This is the latest in a series of regular columns by Robbin Laird, where he will tackle current defense issues through the lens of more than 45 years of defense expertise in both the US and abroad. The goal of these columns: to look back at how questions and perspectives of the past should inform decisions being made today.
No pure conventional warfighting doctrine against 21st century authoritarian powers will work when those powers have the threat of nuclear fire in their pocket. That was always true, but the Ukraine situation has laid it bare — and this should have a profound impact on US and allied thinking about dealing with those powers going forward.
I recently discussed this situation with Paul Bracken, my colleague whom I met when he was working for military strategist Herman Kahn and myself for future National Security Advisor Zbig Brzezinski, where we first started discussing together “thinking about the unthinkable” as a key to deterrence. We represent a legacy of those who dealt with the blending of nuclear and conventional forces in an overall warfighting strategy. Unfortunately, while that discussion ended with the collapse of the Soviet Union, it has sadly returned with the loose alliance of 21st century authoritarian powers.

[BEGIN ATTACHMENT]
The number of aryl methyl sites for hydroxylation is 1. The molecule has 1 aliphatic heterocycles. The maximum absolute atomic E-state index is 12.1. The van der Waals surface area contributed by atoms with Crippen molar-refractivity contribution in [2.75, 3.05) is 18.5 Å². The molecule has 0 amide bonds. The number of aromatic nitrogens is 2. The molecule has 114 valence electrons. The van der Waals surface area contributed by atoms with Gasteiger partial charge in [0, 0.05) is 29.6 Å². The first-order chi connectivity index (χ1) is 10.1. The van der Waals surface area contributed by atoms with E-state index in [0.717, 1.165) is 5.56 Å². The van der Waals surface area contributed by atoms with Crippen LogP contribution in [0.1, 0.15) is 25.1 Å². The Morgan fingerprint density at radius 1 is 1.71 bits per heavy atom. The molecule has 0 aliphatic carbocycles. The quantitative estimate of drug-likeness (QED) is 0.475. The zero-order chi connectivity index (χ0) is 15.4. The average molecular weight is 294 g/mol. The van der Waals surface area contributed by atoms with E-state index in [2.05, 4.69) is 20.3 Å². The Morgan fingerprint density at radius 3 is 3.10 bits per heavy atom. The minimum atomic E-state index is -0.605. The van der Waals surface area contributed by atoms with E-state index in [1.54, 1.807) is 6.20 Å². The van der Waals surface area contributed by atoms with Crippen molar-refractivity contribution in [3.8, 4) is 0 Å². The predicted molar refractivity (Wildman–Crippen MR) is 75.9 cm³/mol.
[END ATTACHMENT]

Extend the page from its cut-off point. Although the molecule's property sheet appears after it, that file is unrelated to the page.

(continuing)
Let there be no question: with the war in Ukraine, the nuclear weapons issue has returned as a central one in terms of warfighting, deterrence, and escalation management. The problem is, the US has spent the last three decades siloing nuclear capabilities off into their own box, and hence we are behind the ball on thinking of how to deal with an increasingly desperate foe who sees nuclear weapons not as a final instrument, but as part of the broader orchestra.